Offensive words belong to history

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February 3, 2017 by Carmel

While researching The Undertaker:Masquerade I needed to know what a homosexual man would have been called at the time. In 1859, when the book is set, buggery was a crime in the UK.  The death penalty for this crime was abolished in 1861.  As most of the book is set in Scotland, the term I was using was ‘Nancy boy’ but I found out that this term wasn’t used until after WWII.  Supposedly loose women were described as gay, but homosexual men were referred to as invert, sodomite and molly and occasionally poof.  I hate writing about this because I find the words so offensive, but when you write historical fiction it has to be true to the time.  It has always been my thought that people apply labels to others out of their own insecurity.  Name-calling happens from the playground to politics, and in books, but it’s not part of my life.  I take people as I find them.  When you are a writer you have to deal with people’s foibles and indiscretions – it’s what makes interesting characters.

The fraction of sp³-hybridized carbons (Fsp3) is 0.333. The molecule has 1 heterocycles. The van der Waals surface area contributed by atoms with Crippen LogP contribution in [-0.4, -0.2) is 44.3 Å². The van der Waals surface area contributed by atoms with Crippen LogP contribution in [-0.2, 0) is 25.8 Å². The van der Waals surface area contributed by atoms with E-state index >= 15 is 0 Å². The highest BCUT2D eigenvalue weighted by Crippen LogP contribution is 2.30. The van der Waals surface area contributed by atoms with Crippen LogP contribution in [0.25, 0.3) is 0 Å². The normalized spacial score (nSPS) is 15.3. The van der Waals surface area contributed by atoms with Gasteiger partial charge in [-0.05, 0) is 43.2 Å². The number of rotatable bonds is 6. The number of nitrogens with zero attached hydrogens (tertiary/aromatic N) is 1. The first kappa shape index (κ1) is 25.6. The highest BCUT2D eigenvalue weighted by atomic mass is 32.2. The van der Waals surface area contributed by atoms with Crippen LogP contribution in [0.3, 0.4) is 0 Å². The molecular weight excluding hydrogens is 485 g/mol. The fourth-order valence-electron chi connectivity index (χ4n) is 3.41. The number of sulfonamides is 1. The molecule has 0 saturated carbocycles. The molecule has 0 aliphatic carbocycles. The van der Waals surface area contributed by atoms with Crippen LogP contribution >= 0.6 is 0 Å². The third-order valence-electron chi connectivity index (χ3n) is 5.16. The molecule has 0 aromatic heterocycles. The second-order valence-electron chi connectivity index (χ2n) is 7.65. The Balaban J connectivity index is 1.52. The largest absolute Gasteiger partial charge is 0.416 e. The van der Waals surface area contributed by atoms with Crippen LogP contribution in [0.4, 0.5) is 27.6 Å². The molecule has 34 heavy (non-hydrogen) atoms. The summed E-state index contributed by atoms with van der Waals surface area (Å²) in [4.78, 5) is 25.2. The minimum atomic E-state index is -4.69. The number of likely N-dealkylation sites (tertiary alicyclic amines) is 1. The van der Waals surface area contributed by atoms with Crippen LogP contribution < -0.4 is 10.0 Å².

The Undertaker:Masquerade will be released this month.


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